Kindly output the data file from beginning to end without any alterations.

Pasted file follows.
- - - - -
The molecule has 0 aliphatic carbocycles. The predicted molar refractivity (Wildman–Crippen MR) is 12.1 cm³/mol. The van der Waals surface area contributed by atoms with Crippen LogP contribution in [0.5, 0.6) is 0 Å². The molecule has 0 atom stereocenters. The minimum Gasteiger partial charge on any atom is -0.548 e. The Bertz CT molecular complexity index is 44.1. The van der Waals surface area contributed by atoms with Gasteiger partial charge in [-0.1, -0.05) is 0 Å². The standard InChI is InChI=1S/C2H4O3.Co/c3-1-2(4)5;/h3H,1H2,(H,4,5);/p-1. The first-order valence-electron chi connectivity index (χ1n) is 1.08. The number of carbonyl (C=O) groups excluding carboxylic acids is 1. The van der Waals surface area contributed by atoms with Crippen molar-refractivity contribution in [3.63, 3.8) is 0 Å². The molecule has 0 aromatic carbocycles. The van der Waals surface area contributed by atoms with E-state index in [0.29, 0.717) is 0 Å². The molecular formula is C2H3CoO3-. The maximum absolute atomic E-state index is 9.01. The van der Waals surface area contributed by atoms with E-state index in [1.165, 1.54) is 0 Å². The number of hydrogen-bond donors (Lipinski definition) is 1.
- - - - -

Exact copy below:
The molecule has 0 aliphatic carbocycles. The predicted molar refractivity (Wildman–Crippen MR) is 12.1 cm³/mol. The van der Waals surface area contributed by atoms with Crippen LogP contribution in [0.5, 0.6) is 0 Å². The molecule has 0 atom stereocenters. The minimum Gasteiger partial charge on any atom is -0.548 e. The Bertz CT molecular complexity index is 44.1. The van der Waals surface area contributed by atoms with Gasteiger partial charge in [-0.1, -0.05) is 0 Å². The standard InChI is InChI=1S/C2H4O3.Co/c3-1-2(4)5;/h3H,1H2,(H,4,5);/p-1. The first-order valence-electron chi connectivity index (χ1n) is 1.08. The number of carbonyl (C=O) groups excluding carboxylic acids is 1. The van der Waals surface area contributed by atoms with Crippen molar-refractivity contribution in [3.63, 3.8) is 0 Å². The molecule has 0 aromatic carbocycles. The van der Waals surface area contributed by atoms with E-state index in [0.29, 0.717) is 0 Å². The molecular formula is C2H3CoO3-. The maximum absolute atomic E-state index is 9.01. The van der Waals surface area contributed by atoms with E-state index in [1.165, 1.54) is 0 Å². The number of hydrogen-bond donors (Lipinski definition) is 1.